In it for Good

Almost every business has rules and regulations that must be followed.  In addition, many industries have some kind of accreditation scheme which may be voluntary, but is often a "must have" to keep pace with the competition. Child care in the United States is no exception.

Every state has licensing regulations that must be met in order to operate a center, and accreditation - most notably by the National Association for the Education of Young Children (NAEYC) - and state star-rating systems are ways that centers can demonstrate their commitment to quality care.

So with all these rules, why would any organization subject itself to yet more testing and third party verification?

That is exactly what we did at Bright Horizons.

Meals occupy an important place in early education.  Of course these are times for refueling young, active bodies, but there's a lot more going on.  Preparation, verbal interaction, manners, courtesy, self help, and self control are all part of breakfast, lunch and snack at a child care center, and perhaps even more important we see the beginnings of life-long healthy habits.  Now these activities aren't for the weak at heart.  Watch a group of toddlers learning to pour their own milk, and you'll see if you have what it takes to participate in child care mealtime! While good nutrition has always been a cornerstone of Bright Horizon early education, about two years ago an opportunity arose to put us to the test and set a new standard for the well-being of young children.  We signed an agreement with The Partnership for a Healthier America (PHA) to enhance our already good policies and practices.  PHA brings together public, private, and not-for-profit leaders to address the issue of childhood obesity.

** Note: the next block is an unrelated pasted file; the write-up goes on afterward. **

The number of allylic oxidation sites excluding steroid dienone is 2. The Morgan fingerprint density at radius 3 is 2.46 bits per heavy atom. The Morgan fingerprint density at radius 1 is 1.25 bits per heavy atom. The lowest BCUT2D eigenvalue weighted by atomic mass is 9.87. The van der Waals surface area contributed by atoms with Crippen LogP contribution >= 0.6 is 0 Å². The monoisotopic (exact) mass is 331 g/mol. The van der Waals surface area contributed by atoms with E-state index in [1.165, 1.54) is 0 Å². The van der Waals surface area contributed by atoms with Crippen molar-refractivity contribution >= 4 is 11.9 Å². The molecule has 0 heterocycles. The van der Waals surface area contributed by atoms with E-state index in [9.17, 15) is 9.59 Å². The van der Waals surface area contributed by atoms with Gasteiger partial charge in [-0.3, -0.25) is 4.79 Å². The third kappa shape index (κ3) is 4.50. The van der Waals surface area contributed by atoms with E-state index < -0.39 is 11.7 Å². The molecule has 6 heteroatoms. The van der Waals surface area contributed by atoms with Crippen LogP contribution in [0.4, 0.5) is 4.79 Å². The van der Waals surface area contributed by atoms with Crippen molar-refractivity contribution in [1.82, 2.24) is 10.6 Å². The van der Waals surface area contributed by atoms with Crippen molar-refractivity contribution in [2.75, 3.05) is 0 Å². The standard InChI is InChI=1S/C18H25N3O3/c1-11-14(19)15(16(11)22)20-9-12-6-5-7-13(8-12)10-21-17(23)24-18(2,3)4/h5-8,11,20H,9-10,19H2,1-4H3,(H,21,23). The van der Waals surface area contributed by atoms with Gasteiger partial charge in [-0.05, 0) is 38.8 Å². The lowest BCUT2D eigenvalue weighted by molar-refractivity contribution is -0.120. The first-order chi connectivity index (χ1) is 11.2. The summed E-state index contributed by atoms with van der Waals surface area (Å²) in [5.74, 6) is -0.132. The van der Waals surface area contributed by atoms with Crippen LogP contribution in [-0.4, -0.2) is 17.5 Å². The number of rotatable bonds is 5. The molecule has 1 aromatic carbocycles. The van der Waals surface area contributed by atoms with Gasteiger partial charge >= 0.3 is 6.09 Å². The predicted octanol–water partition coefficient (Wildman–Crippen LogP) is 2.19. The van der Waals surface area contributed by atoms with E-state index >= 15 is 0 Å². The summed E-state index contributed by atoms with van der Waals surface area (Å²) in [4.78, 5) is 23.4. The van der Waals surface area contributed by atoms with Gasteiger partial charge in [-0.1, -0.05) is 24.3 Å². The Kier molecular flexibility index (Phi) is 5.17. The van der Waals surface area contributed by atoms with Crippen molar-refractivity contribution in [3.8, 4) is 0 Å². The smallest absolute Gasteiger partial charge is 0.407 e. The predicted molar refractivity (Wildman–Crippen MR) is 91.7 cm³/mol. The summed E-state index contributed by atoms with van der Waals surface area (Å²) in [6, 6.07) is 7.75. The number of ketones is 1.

So what did this mean for Bright Horizons?

First, we reviewed all of our policies related to food served, physical activity, screen time, breast feeding, parent and teacher resources and more.  In some cases, we rewrote, added, or strengthened policy.  And then we set measurable goals leading to such things as 100% compliance with family style dining, supporting breast feeding moms, serving whole milk to children under two and 1% or skim milk to children over two. To insure an unbiased assessment of our practices, we worked with researchers from The Rudd Center for Food Policy and Obesity at Yale University.  They reviewed all of our policies and practices and steered us to greater enhancements.  And we scored well as noted in the PHA Annual Report, entitled In It for Good.

And perhaps that title names the real reason we took on this commitment.

This partnership is not just with PHA.  It's with every family that entrusts their children to our care.  Our 600 US centers participated in our work with PHA and the Rudd Center, reviewing every aspect of food, activity, and related education. We've received recognition for this work, and we set a high standard for child care wellness.  But most important is that we've pledged to give children the best chance for a strong start in life and healthy life-long habits.
Bright Horizons
About the Author
Bright Horizons
Bright Horizons
In 1986, our founders saw that child care was an enormous obstacle for working parents. On-site centers became one way we responded to help employees – and organizations -- work better. Today we offer child care, elder care, and help for education and careers -- tools used by more than 1,000 of the world’s top employers and that power many of the world's best brands

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